The Two-Way
1:35 pm
Thu September 8, 2011

Obama's Guest List Offers Clues To His Themes

Ever since President Reagan's 1982 State of the Union, part of the story of presidential addresses to Congress has been who gets invited to sit with the first lady in the gallery.

Reagan's A-list guest was Lenny Skutnik, who two weeks earlier was among the heroes who helped pull people from the icy waters of the Potomac River after an Air Florida jet crashed shortly following takeoff from National Airport (now known as Reagan National Airport).

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Noah Adams, long-time co-host of NPR's All Things Considered, brings more than three decades of radio experience to his current job as a contributing correspondent for NPR's National Desk., focusing on the low-wage workforce, farm issues, and the Katrina aftermath. Now based in Ohio, he travels extensively for his reporting assignments, a position he's held since 2003.

Around the Nation
12:46 pm
Thu September 8, 2011

Boy Scouts Find New Home Amid Mountains

Here, an aerial shot of the future site of a Boy Scouts camp in West Virginia.
Noah Adams NPR

In West Virginia, an Appalachian mountain is being transformed into a vast Boy Scout camp. It's more than 10,000 acres and will cost the Boy Scouts of America more than $400 million to build The Summit Bechtel Reserve, also known simply as the Summit.

The year-round high-adventure camp will soon be the permanent home of the National Scout Jamboree — the next one is in 2013 — and the camp will host the 2019 World Jamboree. The Boy Scouts announced on Thursday that they received $85 million in new gifts to help the effort.

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The Two-Way
12:41 pm
Thu September 8, 2011

On The Nevada Jobs Front, One Voice Of Hopelessness

We hear it over and over, as the Bureau of Labor Statistics releases its jobs reports: Things out there are not getting any better for those looking for a job.

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Business
12:37 pm
Thu September 8, 2011

What Will It Take To Get Companies Hiring Again?

Courtesy of Bob Mitchell

President Obama on Thursday will outline for Congress his new jobs-creation plan amid the grimmest employment picture in decades, with private sector hiring at a virtual standstill and state and local governments cutting jobs by the thousands to plug budget shortfalls.

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The Two-Way
12:20 pm
Thu September 8, 2011

Afghan Journalist Was Mistakenly Killed By U.S. Soldier, Report Concludes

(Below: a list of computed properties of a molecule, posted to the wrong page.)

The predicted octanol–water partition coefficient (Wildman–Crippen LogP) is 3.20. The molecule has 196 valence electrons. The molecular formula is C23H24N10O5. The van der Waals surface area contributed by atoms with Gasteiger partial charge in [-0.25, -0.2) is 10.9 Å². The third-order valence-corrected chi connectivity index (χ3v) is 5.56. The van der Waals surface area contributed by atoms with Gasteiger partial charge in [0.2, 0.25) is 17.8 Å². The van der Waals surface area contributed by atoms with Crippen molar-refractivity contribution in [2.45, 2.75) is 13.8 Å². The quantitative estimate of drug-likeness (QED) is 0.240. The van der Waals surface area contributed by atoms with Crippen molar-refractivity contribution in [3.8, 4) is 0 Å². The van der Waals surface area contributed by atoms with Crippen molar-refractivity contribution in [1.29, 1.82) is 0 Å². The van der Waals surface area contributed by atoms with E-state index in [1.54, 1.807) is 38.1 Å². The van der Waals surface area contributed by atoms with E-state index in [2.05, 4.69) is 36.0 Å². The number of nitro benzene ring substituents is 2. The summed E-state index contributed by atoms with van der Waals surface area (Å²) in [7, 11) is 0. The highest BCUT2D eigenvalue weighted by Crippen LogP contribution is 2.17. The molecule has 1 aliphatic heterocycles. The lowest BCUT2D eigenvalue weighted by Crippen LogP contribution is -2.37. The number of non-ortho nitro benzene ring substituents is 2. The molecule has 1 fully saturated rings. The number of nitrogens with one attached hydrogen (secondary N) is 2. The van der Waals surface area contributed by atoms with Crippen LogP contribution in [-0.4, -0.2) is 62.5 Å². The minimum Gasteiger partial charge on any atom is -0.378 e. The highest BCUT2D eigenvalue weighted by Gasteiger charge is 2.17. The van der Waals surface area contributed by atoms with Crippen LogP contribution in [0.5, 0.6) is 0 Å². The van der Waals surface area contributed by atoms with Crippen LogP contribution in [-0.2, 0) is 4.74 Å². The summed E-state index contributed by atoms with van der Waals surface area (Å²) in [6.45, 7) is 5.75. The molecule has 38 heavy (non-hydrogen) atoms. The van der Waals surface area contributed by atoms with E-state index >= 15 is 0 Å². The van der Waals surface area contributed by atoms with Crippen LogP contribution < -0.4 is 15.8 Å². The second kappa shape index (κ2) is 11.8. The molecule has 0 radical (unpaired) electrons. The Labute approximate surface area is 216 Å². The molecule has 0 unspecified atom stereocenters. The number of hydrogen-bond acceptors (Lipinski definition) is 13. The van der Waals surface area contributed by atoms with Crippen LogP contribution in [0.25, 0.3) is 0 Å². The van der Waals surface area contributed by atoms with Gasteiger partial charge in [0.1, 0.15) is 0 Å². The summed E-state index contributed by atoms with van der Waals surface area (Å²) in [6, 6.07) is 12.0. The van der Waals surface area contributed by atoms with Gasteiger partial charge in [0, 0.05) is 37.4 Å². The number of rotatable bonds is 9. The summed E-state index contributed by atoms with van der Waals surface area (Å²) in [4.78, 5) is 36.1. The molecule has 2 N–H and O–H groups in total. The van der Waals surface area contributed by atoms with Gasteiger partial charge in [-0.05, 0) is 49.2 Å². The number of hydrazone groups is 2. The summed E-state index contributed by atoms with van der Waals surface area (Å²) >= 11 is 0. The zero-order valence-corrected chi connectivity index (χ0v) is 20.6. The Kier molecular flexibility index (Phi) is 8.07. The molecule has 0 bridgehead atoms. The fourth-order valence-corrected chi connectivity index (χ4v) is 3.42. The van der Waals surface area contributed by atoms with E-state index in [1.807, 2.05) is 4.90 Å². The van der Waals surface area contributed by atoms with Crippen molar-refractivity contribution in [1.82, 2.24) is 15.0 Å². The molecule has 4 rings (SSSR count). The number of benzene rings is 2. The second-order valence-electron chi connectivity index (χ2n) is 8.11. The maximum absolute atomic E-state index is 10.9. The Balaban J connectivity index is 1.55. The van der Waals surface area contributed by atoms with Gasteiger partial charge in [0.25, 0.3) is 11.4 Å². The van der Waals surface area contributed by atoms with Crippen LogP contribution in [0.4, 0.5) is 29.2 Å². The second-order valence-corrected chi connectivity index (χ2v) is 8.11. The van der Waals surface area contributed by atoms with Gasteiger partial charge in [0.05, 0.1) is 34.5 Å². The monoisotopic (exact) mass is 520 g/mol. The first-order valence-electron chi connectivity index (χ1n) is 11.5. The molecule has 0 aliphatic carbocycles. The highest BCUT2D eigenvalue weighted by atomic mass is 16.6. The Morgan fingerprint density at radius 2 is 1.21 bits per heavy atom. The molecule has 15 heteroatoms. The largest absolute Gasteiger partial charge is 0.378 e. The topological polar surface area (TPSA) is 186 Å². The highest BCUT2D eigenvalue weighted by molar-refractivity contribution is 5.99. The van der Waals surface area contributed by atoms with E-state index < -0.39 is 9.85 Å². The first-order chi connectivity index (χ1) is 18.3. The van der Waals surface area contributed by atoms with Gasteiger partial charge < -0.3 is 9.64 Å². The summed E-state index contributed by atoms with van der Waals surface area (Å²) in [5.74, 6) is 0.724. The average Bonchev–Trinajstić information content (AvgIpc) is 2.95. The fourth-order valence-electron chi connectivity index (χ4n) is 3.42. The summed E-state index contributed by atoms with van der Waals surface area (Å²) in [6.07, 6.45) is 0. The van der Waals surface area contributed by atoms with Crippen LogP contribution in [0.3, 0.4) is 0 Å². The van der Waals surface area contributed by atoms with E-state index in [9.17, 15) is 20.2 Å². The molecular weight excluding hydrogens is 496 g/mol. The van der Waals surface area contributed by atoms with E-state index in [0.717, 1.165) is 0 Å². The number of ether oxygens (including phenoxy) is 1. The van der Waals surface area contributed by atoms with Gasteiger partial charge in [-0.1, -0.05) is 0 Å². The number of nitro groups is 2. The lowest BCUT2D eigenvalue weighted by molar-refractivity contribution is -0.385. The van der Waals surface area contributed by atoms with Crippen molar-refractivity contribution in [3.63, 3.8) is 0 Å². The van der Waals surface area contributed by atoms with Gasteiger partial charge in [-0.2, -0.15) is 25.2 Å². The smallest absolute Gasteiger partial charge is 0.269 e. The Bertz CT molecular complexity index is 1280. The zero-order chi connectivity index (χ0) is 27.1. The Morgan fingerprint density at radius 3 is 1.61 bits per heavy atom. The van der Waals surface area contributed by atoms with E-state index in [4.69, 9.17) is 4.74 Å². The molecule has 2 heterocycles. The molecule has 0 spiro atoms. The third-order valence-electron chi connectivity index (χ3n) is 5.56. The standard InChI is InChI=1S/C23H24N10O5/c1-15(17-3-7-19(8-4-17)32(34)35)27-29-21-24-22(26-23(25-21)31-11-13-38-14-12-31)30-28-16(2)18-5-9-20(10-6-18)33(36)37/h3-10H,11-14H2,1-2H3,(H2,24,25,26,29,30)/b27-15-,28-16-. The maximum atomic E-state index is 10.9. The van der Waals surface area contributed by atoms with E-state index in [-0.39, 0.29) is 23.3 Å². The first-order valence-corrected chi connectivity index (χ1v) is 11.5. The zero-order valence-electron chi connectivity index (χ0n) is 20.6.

Ahmad Omid Khpalwak, in an undated photo.
PAJHWOK AFP/Getty Images

Originally published on Thu September 8, 2011 12:25 pm

An Afghan journalist who was working at the time for the BBC was mistakenly killed by U.S. forces in late July, the allied military command in Afghanistan conceded today.

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Politics
12:04 pm
Thu September 8, 2011

Federal Court Tosses Lawsuit Over Health Reform

A federal appeals court in Virginia has dismissed two lawsuits that had claimed President Obama's health care overhaul was unconstitutional.

The unanimous decision was issued Thursday by a three-judge panel of the 4th U.S. Circuit Court of Appeals. It is the second appellate court ruling affirming the government's right to require individuals to buy health insurance or pay a penalty. A federal appeals court in Cincinnati also upheld the law, but an appeals court in Atlanta struck down the insurance mandate.

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The Two-Way
11:18 am
Thu September 8, 2011

Thousands Ordered Evacuated, As Rain Continues To Pound Northeast

The headline of today's Philadelphia Enquirer says it all:

Enough already with rain!

Philadelphia along with the rest of the Northeast has had a period of intense rainfall that in some places extends 10 days since the tropical cyclone Irene worked its way across the region.

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Reflecting On Sept. 11, 2001
10:54 am
Thu September 8, 2011

Growing Violence Clouds Afghanistan's Future

Alissa Rubin is a reporter for The New York Times. She is currently the Bureau Chief in Kabul. She was previously based in Baghdad.
The New York Times

August was the deadliest month for U.S. troops in the nearly 10-year-old war in Afghanistan. Sixty-six U.S. service members were killed, including 30 Americans who were shot down in a Chinook transport helicopter by the Taliban on August 6.

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KETR Local
10:17 am
Thu September 8, 2011

Suspect dies, dog attack case dismissed


Bonham – Felony charges have been dropped against the suspect in a 2008 dog attack on a woman and a little girl in Bonham.

John Hardy Taylor died from a heat stroke last month, leaving no case for the prosecution. Hardy was facing four counts of attack by a dog after his pit bulls attacked the 44-year-old woman and 11-year-old girl in the downtown area.

The office of Fannin County District Attorney Richard Glaser dropped the four charges on Wednesday.

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